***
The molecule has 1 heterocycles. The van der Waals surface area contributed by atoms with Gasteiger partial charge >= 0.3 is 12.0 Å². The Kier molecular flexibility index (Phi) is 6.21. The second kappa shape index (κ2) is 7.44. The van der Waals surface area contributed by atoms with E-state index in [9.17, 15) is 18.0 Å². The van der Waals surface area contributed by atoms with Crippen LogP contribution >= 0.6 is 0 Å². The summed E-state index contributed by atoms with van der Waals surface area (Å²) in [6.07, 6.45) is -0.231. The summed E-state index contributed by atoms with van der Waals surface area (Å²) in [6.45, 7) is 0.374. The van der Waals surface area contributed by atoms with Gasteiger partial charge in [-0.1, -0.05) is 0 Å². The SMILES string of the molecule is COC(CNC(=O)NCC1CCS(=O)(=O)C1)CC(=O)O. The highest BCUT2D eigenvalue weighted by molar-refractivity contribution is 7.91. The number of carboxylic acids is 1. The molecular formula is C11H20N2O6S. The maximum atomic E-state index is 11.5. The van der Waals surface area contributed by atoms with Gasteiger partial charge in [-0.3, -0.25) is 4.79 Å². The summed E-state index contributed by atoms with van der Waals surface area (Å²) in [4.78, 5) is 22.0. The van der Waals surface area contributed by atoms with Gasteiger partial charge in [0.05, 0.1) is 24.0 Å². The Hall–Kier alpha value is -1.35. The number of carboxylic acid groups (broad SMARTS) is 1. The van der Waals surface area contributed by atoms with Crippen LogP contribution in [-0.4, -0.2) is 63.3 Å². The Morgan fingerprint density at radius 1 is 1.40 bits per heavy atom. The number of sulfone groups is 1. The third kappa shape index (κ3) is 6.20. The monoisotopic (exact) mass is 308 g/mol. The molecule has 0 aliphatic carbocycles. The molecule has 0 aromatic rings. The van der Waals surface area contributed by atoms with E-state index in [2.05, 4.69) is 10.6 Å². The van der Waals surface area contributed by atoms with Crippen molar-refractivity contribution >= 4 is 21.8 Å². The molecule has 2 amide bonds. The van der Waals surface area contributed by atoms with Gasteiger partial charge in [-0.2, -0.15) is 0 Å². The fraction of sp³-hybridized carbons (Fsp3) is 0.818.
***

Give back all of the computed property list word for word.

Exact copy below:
The molecule has 1 heterocycles. The van der Waals surface area contributed by atoms with Gasteiger partial charge >= 0.3 is 12.0 Å². The Kier molecular flexibility index (Phi) is 6.21. The second kappa shape index (κ2) is 7.44. The van der Waals surface area contributed by atoms with E-state index in [9.17, 15) is 18.0 Å². The van der Waals surface area contributed by atoms with Crippen LogP contribution >= 0.6 is 0 Å². The summed E-state index contributed by atoms with van der Waals surface area (Å²) in [6.07, 6.45) is -0.231. The summed E-state index contributed by atoms with van der Waals surface area (Å²) in [6.45, 7) is 0.374. The van der Waals surface area contributed by atoms with Gasteiger partial charge in [-0.1, -0.05) is 0 Å². The SMILES string of the molecule is COC(CNC(=O)NCC1CCS(=O)(=O)C1)CC(=O)O. The highest BCUT2D eigenvalue weighted by molar-refractivity contribution is 7.91. The number of carboxylic acids is 1. The molecular formula is C11H20N2O6S. The maximum atomic E-state index is 11.5. The van der Waals surface area contributed by atoms with Gasteiger partial charge in [-0.3, -0.25) is 4.79 Å². The summed E-state index contributed by atoms with van der Waals surface area (Å²) in [4.78, 5) is 22.0. The van der Waals surface area contributed by atoms with Gasteiger partial charge in [0.05, 0.1) is 24.0 Å². The Hall–Kier alpha value is -1.35. The number of carboxylic acid groups (broad SMARTS) is 1. The van der Waals surface area contributed by atoms with Crippen LogP contribution in [-0.4, -0.2) is 63.3 Å². The Morgan fingerprint density at radius 1 is 1.40 bits per heavy atom. The number of sulfone groups is 1. The third kappa shape index (κ3) is 6.20. The monoisotopic (exact) mass is 308 g/mol. The molecule has 0 aliphatic carbocycles. The molecule has 0 aromatic rings. The van der Waals surface area contributed by atoms with E-state index in [2.05, 4.69) is 10.6 Å². The van der Waals surface area contributed by atoms with Crippen molar-refractivity contribution >= 4 is 21.8 Å². The molecule has 2 amide bonds. The van der Waals surface area contributed by atoms with Gasteiger partial charge in [-0.2, -0.15) is 0 Å². The fraction of sp³-hybridized carbons (Fsp3) is 0.818.